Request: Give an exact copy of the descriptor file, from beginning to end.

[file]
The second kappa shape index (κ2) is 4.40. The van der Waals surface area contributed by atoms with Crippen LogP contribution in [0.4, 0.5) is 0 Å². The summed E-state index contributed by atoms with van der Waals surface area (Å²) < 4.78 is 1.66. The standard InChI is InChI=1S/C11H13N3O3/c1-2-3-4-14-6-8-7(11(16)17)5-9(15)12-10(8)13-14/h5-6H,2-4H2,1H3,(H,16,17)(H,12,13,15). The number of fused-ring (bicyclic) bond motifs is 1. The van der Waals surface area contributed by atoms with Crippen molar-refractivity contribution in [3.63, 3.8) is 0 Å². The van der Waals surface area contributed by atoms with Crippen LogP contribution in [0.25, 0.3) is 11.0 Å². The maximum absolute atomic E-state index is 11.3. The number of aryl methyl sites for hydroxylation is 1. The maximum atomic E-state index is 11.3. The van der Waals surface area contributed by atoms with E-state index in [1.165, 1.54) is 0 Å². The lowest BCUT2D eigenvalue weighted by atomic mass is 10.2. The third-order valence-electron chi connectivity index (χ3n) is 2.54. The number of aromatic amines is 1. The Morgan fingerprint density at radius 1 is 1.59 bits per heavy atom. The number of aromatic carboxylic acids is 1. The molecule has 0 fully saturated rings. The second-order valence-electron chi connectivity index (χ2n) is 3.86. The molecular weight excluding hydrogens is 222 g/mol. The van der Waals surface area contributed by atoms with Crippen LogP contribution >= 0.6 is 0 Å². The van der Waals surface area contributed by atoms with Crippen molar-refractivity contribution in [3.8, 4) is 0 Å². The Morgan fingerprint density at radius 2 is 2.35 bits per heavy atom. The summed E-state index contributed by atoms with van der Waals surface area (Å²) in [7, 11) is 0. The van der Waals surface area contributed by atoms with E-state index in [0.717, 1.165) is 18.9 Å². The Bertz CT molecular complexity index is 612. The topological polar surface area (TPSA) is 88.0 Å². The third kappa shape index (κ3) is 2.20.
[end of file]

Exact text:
The second kappa shape index (κ2) is 4.40. The van der Waals surface area contributed by atoms with Crippen LogP contribution in [0.4, 0.5) is 0 Å². The summed E-state index contributed by atoms with van der Waals surface area (Å²) < 4.78 is 1.66. The standard InChI is InChI=1S/C11H13N3O3/c1-2-3-4-14-6-8-7(11(16)17)5-9(15)12-10(8)13-14/h5-6H,2-4H2,1H3,(H,16,17)(H,12,13,15). The number of fused-ring (bicyclic) bond motifs is 1. The van der Waals surface area contributed by atoms with Crippen molar-refractivity contribution in [3.63, 3.8) is 0 Å². The van der Waals surface area contributed by atoms with Crippen LogP contribution in [0.25, 0.3) is 11.0 Å². The maximum absolute atomic E-state index is 11.3. The number of aryl methyl sites for hydroxylation is 1. The maximum atomic E-state index is 11.3. The van der Waals surface area contributed by atoms with E-state index in [1.165, 1.54) is 0 Å². The lowest BCUT2D eigenvalue weighted by atomic mass is 10.2. The third-order valence-electron chi connectivity index (χ3n) is 2.54. The number of aromatic amines is 1. The Morgan fingerprint density at radius 1 is 1.59 bits per heavy atom. The number of aromatic carboxylic acids is 1. The molecule has 0 fully saturated rings. The second-order valence-electron chi connectivity index (χ2n) is 3.86. The molecular weight excluding hydrogens is 222 g/mol. The van der Waals surface area contributed by atoms with Crippen LogP contribution >= 0.6 is 0 Å². The van der Waals surface area contributed by atoms with Crippen molar-refractivity contribution in [3.8, 4) is 0 Å². The Morgan fingerprint density at radius 2 is 2.35 bits per heavy atom. The summed E-state index contributed by atoms with van der Waals surface area (Å²) in [7, 11) is 0. The van der Waals surface area contributed by atoms with E-state index in [0.717, 1.165) is 18.9 Å². The Bertz CT molecular complexity index is 612. The topological polar surface area (TPSA) is 88.0 Å². The third kappa shape index (κ3) is 2.20.